Sometimes, it takes a beating to admit that you messed up big time. Former New York State Comptroller Alan G. Hevesi messed up big time and went to prison because of it.
But it took more than a year behind bars for him to acknowledge that taking gifts and campaign contributions in return for access to the state's lucrative pension fund was wrong and, in fact, a crime. Once he did – and after serving 19 months of a four-year sentence – parole officials granted him early release. Hevesi, 72, is expected to be out of prison by Dec. 19 and on parole until April 2015.
It gets better than that for Hevesi, because the wellspring of his salvation was his three adult children, who visited him in prison shortly after his first bid for parole was denied. They cared enough about him to speak bluntly to their father.
"They are loving, they are loyal, supported me, stood by me all the way through this and then beat me up, verbally beat me up, because I was in denial about what really occurred," Hevesi told a parole board panel, according to a newly released transcript of the hearing.
Because of their intervention, he said, he came to understand that his actions as comptroller – the state's chief fiscal officer – were criminal. That fact was obvious to most New Yorkers years ago, but sometimes it takes a beating.
As comptroller, and rubbing elbows with billionaires, Hevesi said, he came to believe he was "entitled" to perks that weren't his. Thus, as sole trustee of the state pension fund, Hevesi took what amounted to about $1 million in bribes from a Los Angeles venture capitalist, which included free travel to Europe, Israel and California, as well as campaign donations. In return, the pension fund invested $250 million in a firm run by the venture capitalist, Elliott Broidy. It was classic Albany pay-to-play.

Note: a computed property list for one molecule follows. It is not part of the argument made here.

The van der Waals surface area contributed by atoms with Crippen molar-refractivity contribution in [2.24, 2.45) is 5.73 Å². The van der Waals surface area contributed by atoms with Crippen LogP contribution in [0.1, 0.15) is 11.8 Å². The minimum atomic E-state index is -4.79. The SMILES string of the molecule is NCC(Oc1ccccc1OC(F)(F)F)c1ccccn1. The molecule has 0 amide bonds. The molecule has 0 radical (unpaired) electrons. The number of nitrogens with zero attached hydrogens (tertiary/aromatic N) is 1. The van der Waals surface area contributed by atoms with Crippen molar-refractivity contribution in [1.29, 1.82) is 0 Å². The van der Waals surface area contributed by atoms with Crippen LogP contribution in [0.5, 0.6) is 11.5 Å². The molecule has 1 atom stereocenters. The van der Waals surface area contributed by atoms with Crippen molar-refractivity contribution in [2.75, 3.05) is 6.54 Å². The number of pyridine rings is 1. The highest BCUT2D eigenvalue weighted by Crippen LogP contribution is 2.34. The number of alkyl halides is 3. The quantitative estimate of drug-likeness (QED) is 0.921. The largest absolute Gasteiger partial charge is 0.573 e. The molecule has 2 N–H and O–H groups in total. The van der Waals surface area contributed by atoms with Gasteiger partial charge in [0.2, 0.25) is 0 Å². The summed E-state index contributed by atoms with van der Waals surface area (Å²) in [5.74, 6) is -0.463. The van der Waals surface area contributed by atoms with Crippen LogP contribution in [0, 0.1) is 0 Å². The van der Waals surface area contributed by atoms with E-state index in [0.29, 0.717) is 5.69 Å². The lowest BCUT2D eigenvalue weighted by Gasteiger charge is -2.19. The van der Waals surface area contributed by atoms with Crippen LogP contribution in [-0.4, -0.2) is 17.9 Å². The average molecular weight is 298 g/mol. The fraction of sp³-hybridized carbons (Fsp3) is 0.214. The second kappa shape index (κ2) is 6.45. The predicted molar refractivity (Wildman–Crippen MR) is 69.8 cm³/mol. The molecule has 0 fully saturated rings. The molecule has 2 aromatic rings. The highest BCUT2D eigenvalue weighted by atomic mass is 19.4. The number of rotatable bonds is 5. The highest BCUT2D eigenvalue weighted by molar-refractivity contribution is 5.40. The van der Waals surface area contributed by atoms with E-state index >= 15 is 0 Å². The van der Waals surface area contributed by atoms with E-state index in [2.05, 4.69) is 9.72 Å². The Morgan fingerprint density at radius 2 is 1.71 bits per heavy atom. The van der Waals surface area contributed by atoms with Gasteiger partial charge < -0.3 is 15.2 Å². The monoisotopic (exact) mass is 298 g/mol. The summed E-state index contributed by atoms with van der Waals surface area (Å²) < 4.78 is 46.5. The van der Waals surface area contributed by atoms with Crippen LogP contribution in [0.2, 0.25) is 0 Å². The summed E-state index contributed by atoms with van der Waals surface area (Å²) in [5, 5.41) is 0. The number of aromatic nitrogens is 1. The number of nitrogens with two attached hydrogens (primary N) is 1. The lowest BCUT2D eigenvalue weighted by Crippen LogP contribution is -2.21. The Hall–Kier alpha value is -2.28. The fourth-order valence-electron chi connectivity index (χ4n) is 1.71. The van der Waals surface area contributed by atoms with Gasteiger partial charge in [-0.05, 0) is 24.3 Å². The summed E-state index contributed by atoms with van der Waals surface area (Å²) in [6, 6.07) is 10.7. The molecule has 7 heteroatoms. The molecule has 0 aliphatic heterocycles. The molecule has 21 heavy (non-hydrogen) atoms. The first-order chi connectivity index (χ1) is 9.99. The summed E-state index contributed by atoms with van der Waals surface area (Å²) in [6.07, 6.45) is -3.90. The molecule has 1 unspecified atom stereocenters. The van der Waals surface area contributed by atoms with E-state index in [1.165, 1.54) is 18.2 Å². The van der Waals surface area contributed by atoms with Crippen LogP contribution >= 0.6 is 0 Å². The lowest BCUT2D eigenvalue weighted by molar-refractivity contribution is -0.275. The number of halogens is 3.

Albany has been overrun with crooks over the past several years, but in some ways, Hevesi's crime stood out. He had sole control over the state pension fund and he abused that authority. Even then, he said, he never personally profited from his wrongdoing. While there were campaign contributions, they were spent on his re-election.
There are lessons to be learned from the Hevesi scandal. One is that the state comptroller should be forbidden from taking gifts or donations from anyone who might want to benefit from the wealth of this office. That's not just because some comptrollers might be similarly tempted to go over to the dark side, but because the appearance is simply wrong. Better still, the state should vest authority over the pension fund with a committee led by the comptroller, rather than just the comptroller, himself.
And all government leaders – all Homo sapiens, really – should take note of the revelation to which Hevesi's children awakened him. "All of a sudden, I am a big shot in my own head … I allowed it to happen, and that is why I am in prison, and that is why I didn't challenge it because – you know what? – I am guilty."